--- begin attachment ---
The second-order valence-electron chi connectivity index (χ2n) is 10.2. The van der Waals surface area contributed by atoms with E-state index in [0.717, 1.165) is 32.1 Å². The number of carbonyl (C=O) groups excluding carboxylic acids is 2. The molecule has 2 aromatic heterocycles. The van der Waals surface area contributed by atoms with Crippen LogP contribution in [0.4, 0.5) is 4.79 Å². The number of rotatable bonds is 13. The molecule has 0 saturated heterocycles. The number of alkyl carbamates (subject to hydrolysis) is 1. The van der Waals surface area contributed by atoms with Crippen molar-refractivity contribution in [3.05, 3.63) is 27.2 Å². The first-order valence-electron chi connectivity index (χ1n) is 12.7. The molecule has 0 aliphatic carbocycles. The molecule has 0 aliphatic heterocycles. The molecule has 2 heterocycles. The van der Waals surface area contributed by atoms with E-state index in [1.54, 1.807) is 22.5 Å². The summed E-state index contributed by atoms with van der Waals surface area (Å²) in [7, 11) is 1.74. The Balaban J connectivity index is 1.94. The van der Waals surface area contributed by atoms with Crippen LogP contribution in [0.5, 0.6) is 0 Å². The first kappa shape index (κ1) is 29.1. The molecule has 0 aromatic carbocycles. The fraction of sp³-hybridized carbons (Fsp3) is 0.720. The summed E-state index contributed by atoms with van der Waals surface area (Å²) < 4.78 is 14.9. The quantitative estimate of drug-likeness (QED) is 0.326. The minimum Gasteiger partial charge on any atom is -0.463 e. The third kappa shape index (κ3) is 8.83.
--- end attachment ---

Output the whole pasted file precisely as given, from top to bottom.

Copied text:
The second-order valence-electron chi connectivity index (χ2n) is 10.2. The van der Waals surface area contributed by atoms with E-state index in [0.717, 1.165) is 32.1 Å². The number of carbonyl (C=O) groups excluding carboxylic acids is 2. The molecule has 2 aromatic heterocycles. The van der Waals surface area contributed by atoms with Crippen LogP contribution in [0.4, 0.5) is 4.79 Å². The number of rotatable bonds is 13. The molecule has 0 saturated heterocycles. The number of alkyl carbamates (subject to hydrolysis) is 1. The van der Waals surface area contributed by atoms with Crippen molar-refractivity contribution in [3.05, 3.63) is 27.2 Å². The first-order valence-electron chi connectivity index (χ1n) is 12.7. The molecule has 0 aliphatic carbocycles. The molecule has 0 aliphatic heterocycles. The molecule has 2 heterocycles. The van der Waals surface area contributed by atoms with E-state index in [1.54, 1.807) is 22.5 Å². The summed E-state index contributed by atoms with van der Waals surface area (Å²) in [7, 11) is 1.74. The Balaban J connectivity index is 1.94. The van der Waals surface area contributed by atoms with Crippen LogP contribution in [0.5, 0.6) is 0 Å². The first kappa shape index (κ1) is 29.1. The molecule has 0 aromatic carbocycles. The fraction of sp³-hybridized carbons (Fsp3) is 0.720. The summed E-state index contributed by atoms with van der Waals surface area (Å²) < 4.78 is 14.9. The quantitative estimate of drug-likeness (QED) is 0.326. The minimum Gasteiger partial charge on any atom is -0.463 e. The third kappa shape index (κ3) is 8.83.